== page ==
Mr Brabeck-Letmathe & our activist at the AGM.

Originally posted by Laura on April 27, 2010 9:21 AM

Good question. After dropping into Nestlé's Annual General Meeting on April 15th to deliver the message that the largest food and drink company in the world is still using palm oil and paper products from forest destruction - we got a response.

Chairman Peter Brabeck-Letmathe painted a very reassuring picture of what Nestlé is doing (or not doing) to address the products in it's supply chains which come from destroyed forests. His statement has been prominently displayed on the Nestlé homepage since the AGM where our activists at the meeting - and all of you supporting the campaign online - ensured that palm oil was a main focus of the agenda.

Brabeck yet again proclaims Nestlé's concern and commitment to protecting rainforests and peatlands in Indonesia - and yet again - doesn't announce any action that would go far enough to save them. (For a more detailed point-by-point explanation of Mr Brabeck's response click here.)

In his statement Mr Brabeck tries to shift most of the blame onto the biofuels industry - another user of palm oil - but just because biofuels is another increasing threat to rainforests does not mean Nestlé can continue to ignore it's own contribution to the problem. Although Nestlé has canceled direct contracts with Indonesian palm oil supplier - and forest destroyer - Sinar Mas it continues to use palm oil and other products from Sinar Mas via third party suppliers such as Cargill.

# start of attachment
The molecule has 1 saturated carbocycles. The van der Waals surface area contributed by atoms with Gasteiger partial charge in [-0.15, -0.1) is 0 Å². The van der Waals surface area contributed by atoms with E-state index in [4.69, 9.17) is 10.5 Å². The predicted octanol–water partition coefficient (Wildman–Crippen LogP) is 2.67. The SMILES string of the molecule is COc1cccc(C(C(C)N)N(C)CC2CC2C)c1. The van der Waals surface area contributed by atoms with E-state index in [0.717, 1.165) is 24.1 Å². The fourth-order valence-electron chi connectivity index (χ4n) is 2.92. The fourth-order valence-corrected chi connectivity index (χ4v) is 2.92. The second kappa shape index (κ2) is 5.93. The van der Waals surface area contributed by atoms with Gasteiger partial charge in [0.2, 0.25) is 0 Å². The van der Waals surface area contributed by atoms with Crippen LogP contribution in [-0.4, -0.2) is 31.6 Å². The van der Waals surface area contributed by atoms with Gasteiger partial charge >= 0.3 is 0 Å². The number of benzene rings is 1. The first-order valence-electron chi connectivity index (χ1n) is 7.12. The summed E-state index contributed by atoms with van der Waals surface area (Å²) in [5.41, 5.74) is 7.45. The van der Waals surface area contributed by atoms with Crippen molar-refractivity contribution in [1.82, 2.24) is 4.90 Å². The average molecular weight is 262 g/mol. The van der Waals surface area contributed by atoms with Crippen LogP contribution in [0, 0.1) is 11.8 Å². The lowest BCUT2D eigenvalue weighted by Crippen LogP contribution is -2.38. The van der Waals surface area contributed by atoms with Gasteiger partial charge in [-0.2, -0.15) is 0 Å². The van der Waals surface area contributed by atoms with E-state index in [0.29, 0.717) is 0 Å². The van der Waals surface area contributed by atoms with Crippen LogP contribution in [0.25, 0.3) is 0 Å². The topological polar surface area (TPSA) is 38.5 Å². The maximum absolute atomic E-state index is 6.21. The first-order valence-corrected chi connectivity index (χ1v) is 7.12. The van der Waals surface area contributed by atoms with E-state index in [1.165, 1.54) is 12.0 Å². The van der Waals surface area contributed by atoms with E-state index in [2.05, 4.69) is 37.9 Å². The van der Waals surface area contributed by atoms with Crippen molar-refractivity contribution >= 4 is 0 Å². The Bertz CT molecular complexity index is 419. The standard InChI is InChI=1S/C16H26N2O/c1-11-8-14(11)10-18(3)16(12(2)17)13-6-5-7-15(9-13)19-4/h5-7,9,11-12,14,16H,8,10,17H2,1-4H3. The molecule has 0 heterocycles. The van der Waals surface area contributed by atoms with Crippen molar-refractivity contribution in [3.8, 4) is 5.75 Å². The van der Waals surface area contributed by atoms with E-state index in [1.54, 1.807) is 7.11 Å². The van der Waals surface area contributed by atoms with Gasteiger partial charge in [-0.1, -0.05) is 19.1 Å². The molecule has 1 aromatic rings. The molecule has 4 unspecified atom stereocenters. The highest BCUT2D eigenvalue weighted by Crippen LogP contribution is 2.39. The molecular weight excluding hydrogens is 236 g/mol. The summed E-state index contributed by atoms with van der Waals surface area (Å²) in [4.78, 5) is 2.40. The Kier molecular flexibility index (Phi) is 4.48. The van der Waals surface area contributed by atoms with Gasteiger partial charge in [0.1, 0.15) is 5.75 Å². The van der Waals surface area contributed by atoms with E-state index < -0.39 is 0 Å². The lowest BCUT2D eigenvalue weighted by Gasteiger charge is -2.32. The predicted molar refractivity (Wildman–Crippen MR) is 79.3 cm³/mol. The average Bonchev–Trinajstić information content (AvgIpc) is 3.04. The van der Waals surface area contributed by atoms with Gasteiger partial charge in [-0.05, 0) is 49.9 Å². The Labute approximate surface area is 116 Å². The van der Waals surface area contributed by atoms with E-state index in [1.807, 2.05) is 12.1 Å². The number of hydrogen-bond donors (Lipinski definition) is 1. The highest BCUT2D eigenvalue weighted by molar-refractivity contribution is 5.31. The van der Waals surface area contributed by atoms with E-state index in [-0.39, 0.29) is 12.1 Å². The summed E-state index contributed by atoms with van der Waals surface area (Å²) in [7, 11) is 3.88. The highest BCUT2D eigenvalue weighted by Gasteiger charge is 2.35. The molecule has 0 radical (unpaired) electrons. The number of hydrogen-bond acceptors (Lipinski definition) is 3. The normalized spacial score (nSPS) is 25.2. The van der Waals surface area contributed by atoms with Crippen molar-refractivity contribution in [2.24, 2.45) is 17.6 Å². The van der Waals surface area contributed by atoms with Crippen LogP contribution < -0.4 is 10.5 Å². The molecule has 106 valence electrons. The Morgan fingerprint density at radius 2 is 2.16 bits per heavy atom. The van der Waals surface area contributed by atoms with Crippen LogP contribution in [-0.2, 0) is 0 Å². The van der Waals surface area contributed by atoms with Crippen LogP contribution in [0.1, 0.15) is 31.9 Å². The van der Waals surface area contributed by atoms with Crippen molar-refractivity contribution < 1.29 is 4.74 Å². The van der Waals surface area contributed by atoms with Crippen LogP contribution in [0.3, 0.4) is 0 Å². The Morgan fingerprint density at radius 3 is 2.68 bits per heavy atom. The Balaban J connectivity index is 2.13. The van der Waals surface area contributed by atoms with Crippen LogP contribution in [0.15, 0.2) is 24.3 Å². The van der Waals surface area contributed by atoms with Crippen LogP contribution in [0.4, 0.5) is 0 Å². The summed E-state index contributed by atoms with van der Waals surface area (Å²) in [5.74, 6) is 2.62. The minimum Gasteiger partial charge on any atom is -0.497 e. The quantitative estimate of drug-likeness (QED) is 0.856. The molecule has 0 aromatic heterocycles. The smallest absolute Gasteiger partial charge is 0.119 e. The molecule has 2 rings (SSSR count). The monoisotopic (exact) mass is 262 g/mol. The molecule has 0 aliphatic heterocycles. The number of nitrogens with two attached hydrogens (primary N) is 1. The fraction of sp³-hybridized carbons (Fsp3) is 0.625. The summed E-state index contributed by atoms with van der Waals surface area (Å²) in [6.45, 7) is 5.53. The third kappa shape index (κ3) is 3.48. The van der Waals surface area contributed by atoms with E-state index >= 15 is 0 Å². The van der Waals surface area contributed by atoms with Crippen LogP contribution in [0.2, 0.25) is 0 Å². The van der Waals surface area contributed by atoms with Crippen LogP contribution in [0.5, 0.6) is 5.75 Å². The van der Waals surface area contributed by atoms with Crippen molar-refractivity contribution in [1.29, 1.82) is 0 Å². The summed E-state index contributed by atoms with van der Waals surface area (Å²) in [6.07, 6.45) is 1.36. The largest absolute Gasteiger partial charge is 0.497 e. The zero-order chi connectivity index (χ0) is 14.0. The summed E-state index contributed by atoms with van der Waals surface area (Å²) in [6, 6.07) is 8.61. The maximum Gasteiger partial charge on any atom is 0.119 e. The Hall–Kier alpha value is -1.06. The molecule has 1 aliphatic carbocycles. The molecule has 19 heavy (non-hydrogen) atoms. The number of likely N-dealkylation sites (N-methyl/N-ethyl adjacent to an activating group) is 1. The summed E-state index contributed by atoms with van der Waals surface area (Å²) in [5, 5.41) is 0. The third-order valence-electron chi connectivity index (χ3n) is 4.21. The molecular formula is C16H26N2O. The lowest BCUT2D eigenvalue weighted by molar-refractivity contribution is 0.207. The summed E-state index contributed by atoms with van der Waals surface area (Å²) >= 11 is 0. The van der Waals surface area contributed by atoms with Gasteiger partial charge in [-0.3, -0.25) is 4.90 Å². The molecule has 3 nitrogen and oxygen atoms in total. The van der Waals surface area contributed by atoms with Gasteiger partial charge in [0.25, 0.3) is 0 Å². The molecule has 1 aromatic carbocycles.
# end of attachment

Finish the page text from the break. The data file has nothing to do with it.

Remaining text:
Brabeck addresses Cargill specifically in his statement, saying that Nestlé has sought 'assurances' about its palm oil supplies - "Cargill has informed us that Sinar Mas needs to answer Greenpeace’s allegations by the end of April. They have indicated that they will delist Sinar Mas if they do not take corrective action by then." There are only three days left in April.

If Cargill misses this deadline, or does not delist Sinar Mas as expected, what will Nestlé do? Cargill cannot claim that Sinar Mas is not involved in forest and peatland destruction in Indonesia. Even as I write we have fresh evidence that Sinar Mas subsidiary PT BAT is clearing rainforest bordering orang-utan habitat in Central Kalimantan.

What is the largest food and drink company in the world to do? Let's ask them.

Tweet a question to @Nestle.

Fill out their customer service form.

Or get your question to them another way.

Ask Nestlé what it will do if Cargill does not confirm by end of this week that it will drop Sinar Mas - despite fresh evidence of forest destruction. For more on our latest evidence click here.

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